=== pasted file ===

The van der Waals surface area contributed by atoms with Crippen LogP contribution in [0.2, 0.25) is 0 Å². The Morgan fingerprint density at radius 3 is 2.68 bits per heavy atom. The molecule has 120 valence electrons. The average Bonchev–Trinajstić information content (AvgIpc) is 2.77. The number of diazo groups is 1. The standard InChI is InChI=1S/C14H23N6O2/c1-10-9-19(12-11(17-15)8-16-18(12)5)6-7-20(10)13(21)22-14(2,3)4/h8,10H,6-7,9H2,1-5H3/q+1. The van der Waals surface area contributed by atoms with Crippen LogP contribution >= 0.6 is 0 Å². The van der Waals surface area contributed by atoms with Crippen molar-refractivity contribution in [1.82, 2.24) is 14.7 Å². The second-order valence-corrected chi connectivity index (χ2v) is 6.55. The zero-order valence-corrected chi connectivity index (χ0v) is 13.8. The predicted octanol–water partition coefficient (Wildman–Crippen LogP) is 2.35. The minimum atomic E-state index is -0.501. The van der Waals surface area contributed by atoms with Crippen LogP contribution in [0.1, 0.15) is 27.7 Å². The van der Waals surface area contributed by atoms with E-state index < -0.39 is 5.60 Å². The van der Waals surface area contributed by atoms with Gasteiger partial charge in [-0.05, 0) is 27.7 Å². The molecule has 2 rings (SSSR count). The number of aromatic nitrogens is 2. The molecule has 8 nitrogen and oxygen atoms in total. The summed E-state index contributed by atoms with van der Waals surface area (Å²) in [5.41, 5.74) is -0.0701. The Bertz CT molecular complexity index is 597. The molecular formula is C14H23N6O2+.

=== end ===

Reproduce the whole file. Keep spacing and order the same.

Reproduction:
The van der Waals surface area contributed by atoms with Crippen LogP contribution in [0.2, 0.25) is 0 Å². The Morgan fingerprint density at radius 3 is 2.68 bits per heavy atom. The molecule has 120 valence electrons. The average Bonchev–Trinajstić information content (AvgIpc) is 2.77. The number of diazo groups is 1. The standard InChI is InChI=1S/C14H23N6O2/c1-10-9-19(12-11(17-15)8-16-18(12)5)6-7-20(10)13(21)22-14(2,3)4/h8,10H,6-7,9H2,1-5H3/q+1. The van der Waals surface area contributed by atoms with Crippen LogP contribution >= 0.6 is 0 Å². The van der Waals surface area contributed by atoms with Crippen molar-refractivity contribution in [1.82, 2.24) is 14.7 Å². The second-order valence-corrected chi connectivity index (χ2v) is 6.55. The zero-order valence-corrected chi connectivity index (χ0v) is 13.8. The predicted octanol–water partition coefficient (Wildman–Crippen LogP) is 2.35. The minimum atomic E-state index is -0.501. The van der Waals surface area contributed by atoms with Crippen LogP contribution in [0.1, 0.15) is 27.7 Å². The van der Waals surface area contributed by atoms with E-state index < -0.39 is 5.60 Å². The van der Waals surface area contributed by atoms with Gasteiger partial charge in [-0.05, 0) is 27.7 Å². The molecule has 2 rings (SSSR count). The number of aromatic nitrogens is 2. The molecule has 8 nitrogen and oxygen atoms in total. The summed E-state index contributed by atoms with van der Waals surface area (Å²) in [5.41, 5.74) is -0.0701. The Bertz CT molecular complexity index is 597. The molecular formula is C14H23N6O2+.